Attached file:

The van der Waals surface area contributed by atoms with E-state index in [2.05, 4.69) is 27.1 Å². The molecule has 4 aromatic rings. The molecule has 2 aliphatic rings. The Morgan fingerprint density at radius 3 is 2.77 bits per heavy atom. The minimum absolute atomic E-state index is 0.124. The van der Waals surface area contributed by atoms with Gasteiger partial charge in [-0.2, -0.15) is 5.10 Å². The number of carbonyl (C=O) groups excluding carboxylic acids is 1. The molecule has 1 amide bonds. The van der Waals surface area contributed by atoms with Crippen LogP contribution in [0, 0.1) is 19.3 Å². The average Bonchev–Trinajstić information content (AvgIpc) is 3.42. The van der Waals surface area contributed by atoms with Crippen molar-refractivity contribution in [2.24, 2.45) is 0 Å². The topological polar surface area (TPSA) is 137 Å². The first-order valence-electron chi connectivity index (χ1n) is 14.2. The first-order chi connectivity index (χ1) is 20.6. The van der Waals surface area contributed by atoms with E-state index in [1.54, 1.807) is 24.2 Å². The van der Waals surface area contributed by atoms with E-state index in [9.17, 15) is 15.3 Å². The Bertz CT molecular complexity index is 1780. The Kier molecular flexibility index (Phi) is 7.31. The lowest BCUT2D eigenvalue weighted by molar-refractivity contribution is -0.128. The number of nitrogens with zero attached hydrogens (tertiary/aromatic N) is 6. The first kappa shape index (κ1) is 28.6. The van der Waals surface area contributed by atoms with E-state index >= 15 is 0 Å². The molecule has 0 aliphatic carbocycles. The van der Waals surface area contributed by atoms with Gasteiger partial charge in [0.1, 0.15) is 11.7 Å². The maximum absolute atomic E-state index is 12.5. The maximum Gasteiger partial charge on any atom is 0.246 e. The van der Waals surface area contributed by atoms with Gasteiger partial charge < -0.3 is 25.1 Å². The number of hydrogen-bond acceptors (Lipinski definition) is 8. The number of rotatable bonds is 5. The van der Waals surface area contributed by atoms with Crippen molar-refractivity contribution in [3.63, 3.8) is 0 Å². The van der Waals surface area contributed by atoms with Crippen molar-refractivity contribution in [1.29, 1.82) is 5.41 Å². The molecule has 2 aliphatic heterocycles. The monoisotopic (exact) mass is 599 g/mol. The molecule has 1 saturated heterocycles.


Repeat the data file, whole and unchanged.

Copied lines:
The van der Waals surface area contributed by atoms with E-state index in [2.05, 4.69) is 27.1 Å². The molecule has 4 aromatic rings. The molecule has 2 aliphatic rings. The Morgan fingerprint density at radius 3 is 2.77 bits per heavy atom. The minimum absolute atomic E-state index is 0.124. The van der Waals surface area contributed by atoms with Gasteiger partial charge in [-0.2, -0.15) is 5.10 Å². The number of carbonyl (C=O) groups excluding carboxylic acids is 1. The molecule has 1 amide bonds. The van der Waals surface area contributed by atoms with Crippen LogP contribution in [0, 0.1) is 19.3 Å². The average Bonchev–Trinajstić information content (AvgIpc) is 3.42. The van der Waals surface area contributed by atoms with Crippen molar-refractivity contribution in [2.24, 2.45) is 0 Å². The topological polar surface area (TPSA) is 137 Å². The first-order valence-electron chi connectivity index (χ1n) is 14.2. The first-order chi connectivity index (χ1) is 20.6. The van der Waals surface area contributed by atoms with E-state index in [1.54, 1.807) is 24.2 Å². The van der Waals surface area contributed by atoms with E-state index in [9.17, 15) is 15.3 Å². The Bertz CT molecular complexity index is 1780. The Kier molecular flexibility index (Phi) is 7.31. The lowest BCUT2D eigenvalue weighted by molar-refractivity contribution is -0.128. The number of nitrogens with zero attached hydrogens (tertiary/aromatic N) is 6. The first kappa shape index (κ1) is 28.6. The van der Waals surface area contributed by atoms with E-state index >= 15 is 0 Å². The molecule has 0 aliphatic carbocycles. The van der Waals surface area contributed by atoms with Gasteiger partial charge in [0.1, 0.15) is 11.7 Å². The maximum absolute atomic E-state index is 12.5. The maximum Gasteiger partial charge on any atom is 0.246 e. The van der Waals surface area contributed by atoms with Gasteiger partial charge < -0.3 is 25.1 Å². The number of hydrogen-bond acceptors (Lipinski definition) is 8. The number of rotatable bonds is 5. The van der Waals surface area contributed by atoms with Crippen molar-refractivity contribution in [3.63, 3.8) is 0 Å². The van der Waals surface area contributed by atoms with Crippen molar-refractivity contribution in [1.29, 1.82) is 5.41 Å². The molecule has 2 aliphatic heterocycles. The monoisotopic (exact) mass is 599 g/mol. The molecule has 1 saturated heterocycles.